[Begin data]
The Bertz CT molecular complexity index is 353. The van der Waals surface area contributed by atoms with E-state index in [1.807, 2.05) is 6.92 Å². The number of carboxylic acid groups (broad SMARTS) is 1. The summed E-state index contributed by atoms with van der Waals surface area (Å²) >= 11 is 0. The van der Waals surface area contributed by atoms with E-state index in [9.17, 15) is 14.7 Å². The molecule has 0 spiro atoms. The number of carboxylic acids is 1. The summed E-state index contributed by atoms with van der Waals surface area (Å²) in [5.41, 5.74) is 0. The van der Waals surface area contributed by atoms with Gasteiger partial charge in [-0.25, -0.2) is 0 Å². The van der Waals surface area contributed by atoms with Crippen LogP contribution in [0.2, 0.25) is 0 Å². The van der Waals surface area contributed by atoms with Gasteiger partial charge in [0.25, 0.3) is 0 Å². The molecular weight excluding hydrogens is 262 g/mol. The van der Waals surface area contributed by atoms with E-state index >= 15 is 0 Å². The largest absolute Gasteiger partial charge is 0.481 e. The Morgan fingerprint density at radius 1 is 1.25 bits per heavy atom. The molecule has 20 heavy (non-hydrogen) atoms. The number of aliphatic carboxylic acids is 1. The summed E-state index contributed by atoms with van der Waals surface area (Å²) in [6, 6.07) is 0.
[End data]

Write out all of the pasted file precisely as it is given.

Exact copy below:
The Bertz CT molecular complexity index is 353. The van der Waals surface area contributed by atoms with E-state index in [1.807, 2.05) is 6.92 Å². The number of carboxylic acid groups (broad SMARTS) is 1. The summed E-state index contributed by atoms with van der Waals surface area (Å²) >= 11 is 0. The van der Waals surface area contributed by atoms with E-state index in [9.17, 15) is 14.7 Å². The molecule has 0 spiro atoms. The number of carboxylic acids is 1. The summed E-state index contributed by atoms with van der Waals surface area (Å²) in [5.41, 5.74) is 0. The van der Waals surface area contributed by atoms with Gasteiger partial charge in [-0.25, -0.2) is 0 Å². The van der Waals surface area contributed by atoms with Crippen LogP contribution in [0.2, 0.25) is 0 Å². The van der Waals surface area contributed by atoms with Gasteiger partial charge in [0.25, 0.3) is 0 Å². The molecular weight excluding hydrogens is 262 g/mol. The van der Waals surface area contributed by atoms with E-state index >= 15 is 0 Å². The largest absolute Gasteiger partial charge is 0.481 e. The Morgan fingerprint density at radius 1 is 1.25 bits per heavy atom. The molecule has 20 heavy (non-hydrogen) atoms. The number of aliphatic carboxylic acids is 1. The summed E-state index contributed by atoms with van der Waals surface area (Å²) in [6, 6.07) is 0.